It’s National Grandparents Day in the US, and in honor of this holiday, Rioters have put together a list of some of our favorite literary grandparents from books. Like all great characters, these grandparents are all uniquely themselves, and we love each of them in their own individual ways.
Namihei and Fune from Sazae-san, by Machiko Hasegawa
The parents of main character Sazae, and grandparents to her son Tarao, are the heads of one of Japan’s most beloved fictional families. The manga depicts the family’s everyday life in postwar Japan, but the warm family dynamic continues to ring true today. Stubborn, comical Namihei and kind, trustworthy Fune were the first characters I’d seen who resembled my own Japanese grandparents, and I’ve loved them and their family ever since.
— Patricia Thang
Granny from My Grandmother Asked Me to Tell You She’s Sorry, by Fredrik Backman
Elsa’s grandmother is someone who fully embraces the magic we find and make ourselves in everyday life. She builds a robust fantasy world for her loved ones. She’s loving but deeply, deeply flawed. She spent her time saving the lives of everyone she knows, except that of her own daughter. After her death, she sends Elsa on a journey that teaches her granddaughter the truth of Granny’s existence, however painful those discoveries turn out to be. She reminds me of darker version of Mary Poppins mixed with the Grandma Mazur from Janet Evanovich’s Stephanie Plum series (another of my favorite book grandmas)!
Jemubhai Patel from The Inheritance of Loss, by Kiran Desai
On the face of it, there really is nothing quantifiable to like about Jemubhai Patel, the protagonist’s maternal grandfather: an anglophile who never quite fit in anywhere, he has abandoned his family and his wife, and now lives in quiet coexistence with his granddaughter. You have to give it to Kiran Desai as an author, who’s constructed a character so well, that his is the name that pops up when I think about literary grandparents, despite all the problematic angles that stick out. Jemu’s journey from a middle-class family in India to a scholar at Cambridge and back to an unfulfilling life in India is so profoundly, heartbreakingly told, that (and I know this might not be true of everyone) I can’t help but love him.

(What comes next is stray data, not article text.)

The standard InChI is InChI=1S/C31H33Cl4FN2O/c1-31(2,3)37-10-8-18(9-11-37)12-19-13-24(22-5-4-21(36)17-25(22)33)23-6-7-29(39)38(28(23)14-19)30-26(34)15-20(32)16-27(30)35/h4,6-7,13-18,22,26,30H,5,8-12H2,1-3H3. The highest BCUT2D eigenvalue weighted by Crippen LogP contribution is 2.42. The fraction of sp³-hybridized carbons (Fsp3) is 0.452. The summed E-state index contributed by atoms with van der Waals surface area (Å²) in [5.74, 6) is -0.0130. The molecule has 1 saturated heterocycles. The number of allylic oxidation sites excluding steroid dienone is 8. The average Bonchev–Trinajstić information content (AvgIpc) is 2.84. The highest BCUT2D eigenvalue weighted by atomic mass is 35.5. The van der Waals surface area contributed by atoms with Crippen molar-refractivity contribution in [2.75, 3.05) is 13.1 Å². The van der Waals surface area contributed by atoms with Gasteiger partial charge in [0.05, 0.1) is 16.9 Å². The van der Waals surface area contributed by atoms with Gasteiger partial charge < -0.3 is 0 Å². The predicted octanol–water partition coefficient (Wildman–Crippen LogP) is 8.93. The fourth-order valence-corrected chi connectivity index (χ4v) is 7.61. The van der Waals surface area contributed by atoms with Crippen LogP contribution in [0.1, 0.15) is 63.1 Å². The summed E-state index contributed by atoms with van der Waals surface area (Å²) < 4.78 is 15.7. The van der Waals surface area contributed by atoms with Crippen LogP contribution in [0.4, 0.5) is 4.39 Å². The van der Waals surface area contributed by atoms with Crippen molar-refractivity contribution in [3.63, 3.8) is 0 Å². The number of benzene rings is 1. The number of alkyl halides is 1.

— Deepali Agarwal
Grandmother & Grandfather from When I Was Young in the Mountains, by Cynthia Rylant & illustrated by Diane Goode
I loved reading this book aloud when my boys were little. The rhythm of the language is comforting, and the illustrations are charming. “When I was young in the mountains, Grandmother spread the table with hot corn bread, pinto beans and fried okra. Later, in the middle of the night, she walked through the grass with me to the johnny-house and held my hand in the dark.” The parents are absent in this book, but the grandparents are both kind and fierce—Grandmother kills a large snake in the garden, and she’s seen wielding her hoe like a badass.
— Nicole Mulhausen
Parvine from Persepolis, by Marjane Satrapi
Parvine was a real person, who died in 1991 after her granddaughter Marjane had moved to France. A sensible woman who faced her husband’s incarceration, and a changing government that killed thousands of innocents, Parvine maintains a level head, a good sense of humor, and a strong ethical code. She comforts Marjane before the latter is sent to Vienna, and calls her out for selfishly accusing a man to save her hide. Parvine is a cool lady, and someone to admire.
— Priya Sridhar
Cordelia Naismith Vorkosigan from The Vorkosigan Saga, by Lois McMaster Bujold
Cordelia doesn’t actually become a grandmother until near the end of the series, but she exudes grandmotherly wisdom long before that. She’s unflinchingly honest and has an uncanny ability to get right to the heart of a matter. She’s intimidating in all the best ways, but you feel like you can tell her anything. She’s soothingly practical and offers real solutions to big problems, but she also has a truly spectacular imagination. She suffers no nonsense (this is a woman who put the severed head of a despot in a burlap sack and brought it out of the capital city in the middle of a civil war) but she is also kind and tender and full of love. Basically she’s an incredible feminist badass, a woman of many careers, my literary model for motherhood as well as grandmotherhood, and one of my favorite characters in all of fiction.
Nanny Ogg from the Discworld series, by Terry Pratchett
All the women in Discworld are awesome, but in terms of who’d I’d pick as my favorite grandmother, I’d have to go with Nanny Ogg. A. She’s a witch. Okay, maybe the witches in Discworld practice ‘headology’ more than magic, but it’s still pretty awesome. Who wouldn’t want a witch for a grandmother? B. She’s kind-hearted and funny. Unlike Granny Weatherwax (who is not a grandmother or else would’ve been my first choice), Nanny Ogg is friendly and shows her love in recognizable ways. If you haven’t read any of the Discworld novels, I recommend Wyrd Sisters or Witches Abroad. They feature a whole bunch of badass and hilarious ‘grandmotherly’ women, including Nanny Ogg.
— Margaret Kingsbury
We know there are many more awesome literary grandparents out there, so let us know in the comments who your favorites are!